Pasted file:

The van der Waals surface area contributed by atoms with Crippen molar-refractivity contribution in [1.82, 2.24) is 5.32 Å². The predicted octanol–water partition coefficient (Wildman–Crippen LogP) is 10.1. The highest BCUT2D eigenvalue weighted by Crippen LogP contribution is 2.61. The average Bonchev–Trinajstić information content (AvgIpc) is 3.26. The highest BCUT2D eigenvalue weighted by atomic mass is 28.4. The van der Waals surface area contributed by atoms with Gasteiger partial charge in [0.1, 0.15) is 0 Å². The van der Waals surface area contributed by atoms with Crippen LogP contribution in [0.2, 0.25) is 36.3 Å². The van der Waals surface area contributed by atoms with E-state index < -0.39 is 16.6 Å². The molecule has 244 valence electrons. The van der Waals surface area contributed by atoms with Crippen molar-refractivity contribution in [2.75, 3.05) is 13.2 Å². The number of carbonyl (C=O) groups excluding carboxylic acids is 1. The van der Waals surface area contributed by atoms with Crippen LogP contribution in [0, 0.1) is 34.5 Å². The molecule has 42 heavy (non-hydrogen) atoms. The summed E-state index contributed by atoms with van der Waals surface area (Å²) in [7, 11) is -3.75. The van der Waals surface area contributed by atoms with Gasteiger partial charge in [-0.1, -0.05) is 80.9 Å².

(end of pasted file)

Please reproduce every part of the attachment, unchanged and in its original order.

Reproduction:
The van der Waals surface area contributed by atoms with Crippen molar-refractivity contribution in [1.82, 2.24) is 5.32 Å². The predicted octanol–water partition coefficient (Wildman–Crippen LogP) is 10.1. The highest BCUT2D eigenvalue weighted by Crippen LogP contribution is 2.61. The average Bonchev–Trinajstić information content (AvgIpc) is 3.26. The highest BCUT2D eigenvalue weighted by atomic mass is 28.4. The van der Waals surface area contributed by atoms with Gasteiger partial charge in [0.1, 0.15) is 0 Å². The van der Waals surface area contributed by atoms with Crippen LogP contribution in [0.2, 0.25) is 36.3 Å². The van der Waals surface area contributed by atoms with E-state index < -0.39 is 16.6 Å². The molecule has 244 valence electrons. The van der Waals surface area contributed by atoms with Crippen molar-refractivity contribution in [2.75, 3.05) is 13.2 Å². The number of carbonyl (C=O) groups excluding carboxylic acids is 1. The van der Waals surface area contributed by atoms with Crippen LogP contribution in [0, 0.1) is 34.5 Å². The molecule has 42 heavy (non-hydrogen) atoms. The summed E-state index contributed by atoms with van der Waals surface area (Å²) in [7, 11) is -3.75. The van der Waals surface area contributed by atoms with Gasteiger partial charge in [-0.1, -0.05) is 80.9 Å².